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WASHINGTON (Reuters) - Lawmakers are steeling for a public battle against the possible transfer of Taliban detainees out of Guantanamo Bay prison, a key step in the Obama administration's bid to broker a peace deal ending the war in Afghanistan.
Congressional opposition is gaining steam, especially among Republicans but also among some senior Democrats, to the potential transfer to Qatar of five senior Taliban prisoners, a good-faith move that could set the stage for eventual political talks between the Taliban and Afghan government.
One Republican lawmaker said public opposition would escalate sharply if and when the administration formally notified Congress it intends to transfer the prisoners, who come from the highest ranks of the Afghan militant movement.
"If they do that, then all hell breaks loose. There's just no way," the lawmaker said on condition of anonymity.
While Congress does not approve such transfers, a 30-day waiting period is required before they take place. The White House might rethink such a risky move if serious bipartisan friction emerged in a presidential election year.
Yet efforts to broker a peace deal between the government of Afghan President Hamid Karzai and the Taliban have become central to U.S. strategy in Afghanistan, where insurgents remain capable of launching damaging attacks even after more than a decade of foreign military efforts.
Western nations have long planned to pull most combat troops from Afghanistan by the end of 2014. But as fatigue and the financial burden of the war mount, it appears NATO nations will seek to curtail their Afghan missions even earlier.
The Pentagon said U.S. forces will stop taking a lead role in combat operations next year but will continue to support Afghan combat missions under a plan announced by Defense Secretary Leon Panetta that has worried Afghans and surprised allies.
A fast-approaching departure for foreign troops is one reason why the congressional take on the reconciliation bid - and especially the transfer of prisoners some lawmakers fear will re-emerge on the battlefield - is so skeptical.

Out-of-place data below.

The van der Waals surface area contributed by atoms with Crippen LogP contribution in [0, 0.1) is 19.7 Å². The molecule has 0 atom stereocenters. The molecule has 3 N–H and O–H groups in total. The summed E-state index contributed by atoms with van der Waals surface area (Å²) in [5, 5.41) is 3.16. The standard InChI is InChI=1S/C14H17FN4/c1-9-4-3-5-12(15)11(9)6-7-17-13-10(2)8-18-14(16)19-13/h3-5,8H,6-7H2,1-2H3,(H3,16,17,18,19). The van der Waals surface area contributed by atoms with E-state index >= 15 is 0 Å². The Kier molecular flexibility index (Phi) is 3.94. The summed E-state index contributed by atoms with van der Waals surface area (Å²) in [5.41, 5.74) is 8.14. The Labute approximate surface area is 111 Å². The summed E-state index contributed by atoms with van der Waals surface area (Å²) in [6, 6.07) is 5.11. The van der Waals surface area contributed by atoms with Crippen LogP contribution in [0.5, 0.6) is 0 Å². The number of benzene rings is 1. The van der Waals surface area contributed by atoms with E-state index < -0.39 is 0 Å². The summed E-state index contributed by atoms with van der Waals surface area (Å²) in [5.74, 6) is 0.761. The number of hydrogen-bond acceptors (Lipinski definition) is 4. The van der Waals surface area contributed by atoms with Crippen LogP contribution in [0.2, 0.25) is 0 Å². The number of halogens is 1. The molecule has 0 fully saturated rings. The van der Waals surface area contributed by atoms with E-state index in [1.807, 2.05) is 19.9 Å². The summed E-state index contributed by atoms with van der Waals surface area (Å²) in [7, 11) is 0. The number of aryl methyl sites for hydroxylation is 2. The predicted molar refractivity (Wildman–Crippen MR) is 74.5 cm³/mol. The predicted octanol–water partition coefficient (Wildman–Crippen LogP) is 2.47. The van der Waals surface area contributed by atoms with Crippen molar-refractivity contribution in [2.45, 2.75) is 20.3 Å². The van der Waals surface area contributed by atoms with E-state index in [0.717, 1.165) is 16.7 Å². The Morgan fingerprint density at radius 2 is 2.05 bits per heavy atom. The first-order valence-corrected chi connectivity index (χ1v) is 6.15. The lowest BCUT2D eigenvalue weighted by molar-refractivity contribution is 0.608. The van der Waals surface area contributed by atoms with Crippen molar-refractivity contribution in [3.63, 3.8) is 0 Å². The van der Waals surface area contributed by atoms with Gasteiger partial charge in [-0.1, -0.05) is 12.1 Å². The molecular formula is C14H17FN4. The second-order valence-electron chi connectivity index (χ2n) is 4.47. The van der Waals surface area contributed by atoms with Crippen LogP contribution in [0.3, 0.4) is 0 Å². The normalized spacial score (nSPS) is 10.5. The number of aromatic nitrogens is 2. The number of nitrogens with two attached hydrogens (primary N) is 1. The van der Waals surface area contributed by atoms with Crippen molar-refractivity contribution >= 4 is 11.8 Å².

"It would seem that the Taliban are free to wait the president out and recoup their senior leaders without obtaining any real guarantee for a peaceful, stable or free Afghanistan," said Claude Chafin, a spokesman for Buck McKeon, the Republican chairman of the House Armed Services Committee.
Lawmakers are also reluctant to accept a plan that, if successful, would likely bring a hard-line Islamist group with a history of oppressing women and committing human rights violations back into power in some capacity.
"If this happens, we have crossed a red line that we will never be able to get back. It is a serious doctrinal change for the United States government," Mike Rogers, chairman of the House Select Committee on Intelligence, said during a hearing that included senior intelligence officials.
Recent intelligence analysis has suggested that while the Taliban has been weakened, militants are not ready to abandon their fight against Western troops.
"In fact it's saying we're all in deep kimchi, and (administration officials) feel like this is their last grasp at a straw to put something together," said the Republican lawmaker speaking on condition of anonymity.
The administration has said a transfer, if it occurs, will be a "national decision" made in consultation with Congress.
Administration officials briefed select lawmakers from both houses of Congress this week on the heels of a round of shuttle diplomacy led by Marc Grossman, Obama's envoy for Afghanistan and Pakistan. The flurry of meetings was aimed at enacting a series of confidence-building measures, including a detainee transfer, which could lead to substantive peace talks.
Speaking in Kabul last month, Grossman said the administration had not made a decision to move the five prisoners, whose fate has been a priority for the Taliban. He said any transfer would first have to be agreed upon with Congress.
Some Democrats are also deeply worried.
"We have an agreement that we won't negotiate with terrorists," Senate Intelligence Committee Chairwoman Dianne Feinstein, a Democrat, told Reuters last week.
The White House has laid out conditions that the Taliban would have to respect if any final deal were to be struck - which officials acknowledge is a long shot - including renouncing violence and embracing the Afghan constitution.
Some members of Congress and the U.S. intelligence community have raised questions about the potential hand-over of one detainee in particular, Mullah Mohammed Fazl, a "high-risk" detainee held at Guantanamo since early 2002.
As a senior commander of the Taliban army, Fazl is alleged to be responsible for the killing of thousands of Afghanistan's minority Shi'ite Muslims between 1998 and 2001.
According to U.S. military documents made public by WikiLeaks, he was also on the scene of a November 2001 prison riot that killed CIA operative Johnny Micheal Spann, the first American to die in combat in the Afghan war.
A senior administration official, speaking on condition of anonymity last month, said he knew of no evidence Fazl was involved in the death of Spann, who was surrounded and killed by rioting prisoners.
"Do we have footage of him pulling the trigger? No. Do we know he was involved in the uprising that led to (Spann's) death? Yes," said a Republican lawmaker who spoke on condition of anonymity. "They're trying to parse words there."
The administration said this week it had asked intelligence agencies for additional assessments of the risks of transferring the five detainees to a third country.
Writing by Missy Ryan; editing by Todd Eastham and Eric Beech